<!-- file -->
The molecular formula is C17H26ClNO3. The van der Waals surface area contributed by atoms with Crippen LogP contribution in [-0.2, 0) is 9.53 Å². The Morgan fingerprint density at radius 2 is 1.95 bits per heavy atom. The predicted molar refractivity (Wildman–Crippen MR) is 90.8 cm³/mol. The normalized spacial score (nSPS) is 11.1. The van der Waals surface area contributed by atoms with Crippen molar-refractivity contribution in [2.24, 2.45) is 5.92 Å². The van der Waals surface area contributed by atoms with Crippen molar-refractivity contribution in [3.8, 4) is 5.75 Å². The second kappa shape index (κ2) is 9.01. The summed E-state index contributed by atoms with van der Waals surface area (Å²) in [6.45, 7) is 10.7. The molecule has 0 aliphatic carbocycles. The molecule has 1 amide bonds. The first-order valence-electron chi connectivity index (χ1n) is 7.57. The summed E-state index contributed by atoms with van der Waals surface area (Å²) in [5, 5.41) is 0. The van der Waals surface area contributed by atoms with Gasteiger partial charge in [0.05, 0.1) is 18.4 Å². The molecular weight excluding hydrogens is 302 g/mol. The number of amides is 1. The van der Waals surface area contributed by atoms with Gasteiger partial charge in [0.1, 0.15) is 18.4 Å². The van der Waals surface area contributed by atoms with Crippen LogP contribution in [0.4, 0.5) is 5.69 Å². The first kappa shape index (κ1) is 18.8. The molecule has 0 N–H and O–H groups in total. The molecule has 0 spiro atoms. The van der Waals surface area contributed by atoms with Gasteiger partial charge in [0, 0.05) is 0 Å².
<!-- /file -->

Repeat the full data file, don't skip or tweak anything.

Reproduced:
The molecular formula is C17H26ClNO3. The van der Waals surface area contributed by atoms with Crippen LogP contribution in [-0.2, 0) is 9.53 Å². The Morgan fingerprint density at radius 2 is 1.95 bits per heavy atom. The predicted molar refractivity (Wildman–Crippen MR) is 90.8 cm³/mol. The normalized spacial score (nSPS) is 11.1. The van der Waals surface area contributed by atoms with Crippen molar-refractivity contribution in [2.24, 2.45) is 5.92 Å². The van der Waals surface area contributed by atoms with Crippen molar-refractivity contribution in [3.8, 4) is 5.75 Å². The second kappa shape index (κ2) is 9.01. The summed E-state index contributed by atoms with van der Waals surface area (Å²) in [6.45, 7) is 10.7. The molecule has 0 aliphatic carbocycles. The molecule has 1 amide bonds. The first-order valence-electron chi connectivity index (χ1n) is 7.57. The summed E-state index contributed by atoms with van der Waals surface area (Å²) in [5, 5.41) is 0. The van der Waals surface area contributed by atoms with Gasteiger partial charge in [0.05, 0.1) is 18.4 Å². The molecular weight excluding hydrogens is 302 g/mol. The number of amides is 1. The van der Waals surface area contributed by atoms with Gasteiger partial charge in [0.1, 0.15) is 18.4 Å². The van der Waals surface area contributed by atoms with Crippen LogP contribution in [0.4, 0.5) is 5.69 Å². The first kappa shape index (κ1) is 18.8. The molecule has 0 N–H and O–H groups in total. The molecule has 0 spiro atoms. The van der Waals surface area contributed by atoms with Gasteiger partial charge in [0, 0.05) is 0 Å².